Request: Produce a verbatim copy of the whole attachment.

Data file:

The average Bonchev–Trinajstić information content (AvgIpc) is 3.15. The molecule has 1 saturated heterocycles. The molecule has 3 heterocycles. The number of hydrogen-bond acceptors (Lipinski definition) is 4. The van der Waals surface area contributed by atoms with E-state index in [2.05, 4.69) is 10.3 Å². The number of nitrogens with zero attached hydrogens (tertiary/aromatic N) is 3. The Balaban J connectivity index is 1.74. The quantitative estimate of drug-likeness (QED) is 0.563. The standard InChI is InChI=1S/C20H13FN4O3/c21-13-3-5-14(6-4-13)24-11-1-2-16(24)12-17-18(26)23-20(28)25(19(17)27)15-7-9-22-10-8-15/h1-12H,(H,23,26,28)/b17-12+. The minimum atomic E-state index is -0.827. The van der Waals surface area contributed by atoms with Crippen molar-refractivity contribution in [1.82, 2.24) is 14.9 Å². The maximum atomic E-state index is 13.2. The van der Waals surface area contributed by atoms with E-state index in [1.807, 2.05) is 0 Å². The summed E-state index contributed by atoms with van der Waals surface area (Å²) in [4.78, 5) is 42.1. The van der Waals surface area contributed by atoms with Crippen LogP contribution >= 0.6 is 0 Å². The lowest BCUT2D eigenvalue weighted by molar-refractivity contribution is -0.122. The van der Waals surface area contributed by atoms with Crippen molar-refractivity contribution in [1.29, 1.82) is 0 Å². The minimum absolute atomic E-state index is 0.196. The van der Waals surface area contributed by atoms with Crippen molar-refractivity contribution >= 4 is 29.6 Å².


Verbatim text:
The average Bonchev–Trinajstić information content (AvgIpc) is 3.15. The molecule has 1 saturated heterocycles. The molecule has 3 heterocycles. The number of hydrogen-bond acceptors (Lipinski definition) is 4. The van der Waals surface area contributed by atoms with E-state index in [2.05, 4.69) is 10.3 Å². The number of nitrogens with zero attached hydrogens (tertiary/aromatic N) is 3. The Balaban J connectivity index is 1.74. The quantitative estimate of drug-likeness (QED) is 0.563. The standard InChI is InChI=1S/C20H13FN4O3/c21-13-3-5-14(6-4-13)24-11-1-2-16(24)12-17-18(26)23-20(28)25(19(17)27)15-7-9-22-10-8-15/h1-12H,(H,23,26,28)/b17-12+. The minimum atomic E-state index is -0.827. The van der Waals surface area contributed by atoms with Crippen molar-refractivity contribution in [1.82, 2.24) is 14.9 Å². The maximum atomic E-state index is 13.2. The van der Waals surface area contributed by atoms with E-state index in [1.807, 2.05) is 0 Å². The summed E-state index contributed by atoms with van der Waals surface area (Å²) in [4.78, 5) is 42.1. The van der Waals surface area contributed by atoms with Crippen LogP contribution >= 0.6 is 0 Å². The lowest BCUT2D eigenvalue weighted by molar-refractivity contribution is -0.122. The van der Waals surface area contributed by atoms with Crippen molar-refractivity contribution in [1.29, 1.82) is 0 Å². The minimum absolute atomic E-state index is 0.196. The van der Waals surface area contributed by atoms with Crippen molar-refractivity contribution >= 4 is 29.6 Å².